This article was originally published on the Washington Post.
By Marcello Tonelli and John Gill
Marcello Tonelli is associate vice president of research at the University of Calgary. John Gill is a clinician scientist and professor of medicine at the University of British Columbia and a member of the board of directors for the American Society of Transplantation. They are both former presidents of the Canadian Society of Nephrology.
Kidney transplants are universally acknowledged as the best treatment for kidney failure. Compared with remaining on dialysis, transplant recipients live longer, have better quality of life, are more likely to raise a family, have fewer symptoms and incur far fewer health-care costs.
After a successful transplant, keeping the kidney functional requires lifelong use of immunosuppressive medications, which prevent the recipient’s body from rejecting the new organ. These medications provide excellent value for money since they allow the patient and society to reap the benefits of kidney transplantation.
As researchers from Canada, we’ve studied health care for those affected by kidney disease in the United States and other developed nations. Since 1972, Medicare has provided coverage to patients with kidney failure, regardless of age or disability status. However, while there is no time limit for dialysis patients, kidney transplant recipients who are not otherwise eligible for Medicare lose their coverage 36 months after they receive their transplant — leaving many unable to pay for immunosuppressive medications. Without access to these medications, patients eventually lose their transplants and require dialysis treatment instead.
This policy is irrational, since Medicare has already paid for the kidney transplant and will pay to treat the patient with dialysis — despite its markedly higher cost — when the transplanted kidney fails.
Our research has shown the United States stands alone in allowing this situation to exist. All other wealthy nations recognize the benefits of immunosuppressive medications and cover their costs for patients with functioning kidney transplants.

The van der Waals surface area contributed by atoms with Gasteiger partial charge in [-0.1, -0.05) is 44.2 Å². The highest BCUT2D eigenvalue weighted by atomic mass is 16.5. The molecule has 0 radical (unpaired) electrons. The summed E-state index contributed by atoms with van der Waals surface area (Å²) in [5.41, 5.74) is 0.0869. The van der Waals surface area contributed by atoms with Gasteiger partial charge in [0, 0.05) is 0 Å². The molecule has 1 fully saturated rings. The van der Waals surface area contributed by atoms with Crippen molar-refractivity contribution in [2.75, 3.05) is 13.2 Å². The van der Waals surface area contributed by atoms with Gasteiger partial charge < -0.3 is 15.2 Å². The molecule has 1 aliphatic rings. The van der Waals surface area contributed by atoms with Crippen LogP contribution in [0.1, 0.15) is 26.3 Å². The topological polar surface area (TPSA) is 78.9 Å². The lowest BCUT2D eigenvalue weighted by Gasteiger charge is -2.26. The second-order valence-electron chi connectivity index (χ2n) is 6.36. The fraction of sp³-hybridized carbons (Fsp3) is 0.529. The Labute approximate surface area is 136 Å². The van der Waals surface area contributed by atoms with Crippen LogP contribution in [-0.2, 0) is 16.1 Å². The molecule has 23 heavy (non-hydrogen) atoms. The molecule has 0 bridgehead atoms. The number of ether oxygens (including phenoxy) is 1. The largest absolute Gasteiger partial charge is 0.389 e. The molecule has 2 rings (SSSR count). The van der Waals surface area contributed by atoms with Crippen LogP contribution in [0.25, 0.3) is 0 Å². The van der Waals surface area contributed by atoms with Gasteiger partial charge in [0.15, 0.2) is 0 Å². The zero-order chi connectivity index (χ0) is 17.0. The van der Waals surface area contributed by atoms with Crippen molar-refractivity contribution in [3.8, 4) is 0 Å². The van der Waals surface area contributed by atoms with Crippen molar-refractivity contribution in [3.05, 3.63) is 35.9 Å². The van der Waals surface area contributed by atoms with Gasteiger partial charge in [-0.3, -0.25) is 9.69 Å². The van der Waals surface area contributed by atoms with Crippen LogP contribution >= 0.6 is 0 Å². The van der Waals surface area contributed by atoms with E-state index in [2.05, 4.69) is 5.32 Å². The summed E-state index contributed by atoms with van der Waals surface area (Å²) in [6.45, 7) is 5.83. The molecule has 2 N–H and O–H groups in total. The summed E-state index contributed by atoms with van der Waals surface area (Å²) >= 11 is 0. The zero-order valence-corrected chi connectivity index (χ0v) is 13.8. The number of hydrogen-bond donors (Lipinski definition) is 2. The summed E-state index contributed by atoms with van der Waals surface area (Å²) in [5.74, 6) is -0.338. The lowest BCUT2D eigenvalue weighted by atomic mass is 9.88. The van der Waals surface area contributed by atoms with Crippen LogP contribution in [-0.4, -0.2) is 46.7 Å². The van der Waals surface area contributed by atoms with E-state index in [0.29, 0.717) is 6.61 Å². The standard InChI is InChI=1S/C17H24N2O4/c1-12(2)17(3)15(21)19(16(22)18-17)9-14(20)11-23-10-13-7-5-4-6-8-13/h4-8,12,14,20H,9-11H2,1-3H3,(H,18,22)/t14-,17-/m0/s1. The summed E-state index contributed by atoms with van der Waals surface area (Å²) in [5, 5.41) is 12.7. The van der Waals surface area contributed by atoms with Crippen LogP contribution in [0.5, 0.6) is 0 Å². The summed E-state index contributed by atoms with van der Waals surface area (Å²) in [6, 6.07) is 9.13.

Funding these medications would save hundreds of millions of dollars annually in direct medical costs. Between 2008 and 2012, the most recent data available, the average annual Medicare cost for a transplant recipient was $22,000 compared with $47,000 for a dialysis patient. But those costs are much higher — at $84,000 — for patients who suffered transplant failure and had to return to dialysis. And if you look at only the patients who died after a transplant failure, average costs skyrocket — to $201,000.
Failing to provide lifelong coverage also dishonors the gift of life made by thousands of kidney donors each year, since denying such access means that some of these gifts will be in vain. We estimate that in the past five years, 7,700 patients have needlessly lost their kidney transplants, 900 patients have prematurely died and Medicare has squandered nearly $1 billion in health-care costs that could have been averted if only funding for immunosuppressive medications had been secured.
Even more frustrating, a legislative remedy — commonly known as “the immunosuppression bill” — is already available. Lawmakers first proposed the bill in 2011, but it has repeatedly stalled. This bill would allow Medicare-eligible kidney transplant recipients to receive life-saving immunosuppressive medications for as long as their transplant continues to function. Ironically, failure to pass this bill into law during the Obama administration may in part be due to its bipartisan support, which gave little political advantage to passing it. It is impossible to justify continued inaction: The problem and its solution are both straightforward. The machinery required to fund, prescribe and deliver immunosuppressive medications is in place. All that is needed is the political will to pass legislation and allow U.S. patients to benefit.